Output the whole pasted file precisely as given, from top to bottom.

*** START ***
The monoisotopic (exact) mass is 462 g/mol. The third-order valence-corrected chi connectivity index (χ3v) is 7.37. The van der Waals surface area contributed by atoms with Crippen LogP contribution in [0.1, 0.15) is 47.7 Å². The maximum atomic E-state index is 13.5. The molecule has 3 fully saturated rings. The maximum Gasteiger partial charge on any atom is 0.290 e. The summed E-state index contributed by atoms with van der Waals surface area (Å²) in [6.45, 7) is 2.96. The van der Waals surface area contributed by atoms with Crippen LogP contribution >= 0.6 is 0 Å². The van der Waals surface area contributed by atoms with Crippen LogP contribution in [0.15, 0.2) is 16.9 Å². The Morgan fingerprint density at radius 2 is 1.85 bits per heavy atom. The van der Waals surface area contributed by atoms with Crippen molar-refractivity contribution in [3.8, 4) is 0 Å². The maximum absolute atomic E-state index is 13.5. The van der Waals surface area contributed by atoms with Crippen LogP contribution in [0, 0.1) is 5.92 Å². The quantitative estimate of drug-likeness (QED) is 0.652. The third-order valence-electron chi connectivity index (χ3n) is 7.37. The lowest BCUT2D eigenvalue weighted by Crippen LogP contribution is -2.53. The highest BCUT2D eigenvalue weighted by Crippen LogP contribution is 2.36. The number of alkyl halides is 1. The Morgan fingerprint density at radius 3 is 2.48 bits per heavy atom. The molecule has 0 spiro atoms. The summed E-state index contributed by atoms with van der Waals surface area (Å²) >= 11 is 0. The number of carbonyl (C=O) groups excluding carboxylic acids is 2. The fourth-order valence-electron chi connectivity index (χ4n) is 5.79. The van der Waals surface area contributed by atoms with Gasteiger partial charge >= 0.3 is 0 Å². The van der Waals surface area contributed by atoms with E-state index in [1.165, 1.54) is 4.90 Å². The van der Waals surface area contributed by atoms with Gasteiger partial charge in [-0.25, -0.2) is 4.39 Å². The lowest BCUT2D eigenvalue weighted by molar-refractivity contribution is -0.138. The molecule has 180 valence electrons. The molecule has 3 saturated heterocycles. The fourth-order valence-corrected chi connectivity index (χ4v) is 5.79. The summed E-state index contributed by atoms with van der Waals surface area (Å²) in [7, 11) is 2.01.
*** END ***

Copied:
The monoisotopic (exact) mass is 462 g/mol. The third-order valence-corrected chi connectivity index (χ3v) is 7.37. The van der Waals surface area contributed by atoms with Crippen LogP contribution in [0.1, 0.15) is 47.7 Å². The maximum atomic E-state index is 13.5. The molecule has 3 fully saturated rings. The maximum Gasteiger partial charge on any atom is 0.290 e. The summed E-state index contributed by atoms with van der Waals surface area (Å²) in [6.45, 7) is 2.96. The van der Waals surface area contributed by atoms with Crippen LogP contribution >= 0.6 is 0 Å². The van der Waals surface area contributed by atoms with Crippen LogP contribution in [0.15, 0.2) is 16.9 Å². The Morgan fingerprint density at radius 2 is 1.85 bits per heavy atom. The van der Waals surface area contributed by atoms with Crippen molar-refractivity contribution in [3.8, 4) is 0 Å². The maximum absolute atomic E-state index is 13.5. The van der Waals surface area contributed by atoms with Crippen LogP contribution in [0, 0.1) is 5.92 Å². The quantitative estimate of drug-likeness (QED) is 0.652. The third-order valence-electron chi connectivity index (χ3n) is 7.37. The lowest BCUT2D eigenvalue weighted by Crippen LogP contribution is -2.53. The highest BCUT2D eigenvalue weighted by Crippen LogP contribution is 2.36. The number of alkyl halides is 1. The Morgan fingerprint density at radius 3 is 2.48 bits per heavy atom. The molecule has 0 spiro atoms. The summed E-state index contributed by atoms with van der Waals surface area (Å²) >= 11 is 0. The number of carbonyl (C=O) groups excluding carboxylic acids is 2. The fourth-order valence-electron chi connectivity index (χ4n) is 5.79. The van der Waals surface area contributed by atoms with Gasteiger partial charge >= 0.3 is 0 Å². The van der Waals surface area contributed by atoms with E-state index in [1.165, 1.54) is 4.90 Å². The van der Waals surface area contributed by atoms with Gasteiger partial charge in [-0.25, -0.2) is 4.39 Å². The lowest BCUT2D eigenvalue weighted by molar-refractivity contribution is -0.138. The molecule has 180 valence electrons. The molecule has 3 saturated heterocycles. The fourth-order valence-corrected chi connectivity index (χ4v) is 5.79. The summed E-state index contributed by atoms with van der Waals surface area (Å²) in [7, 11) is 2.01.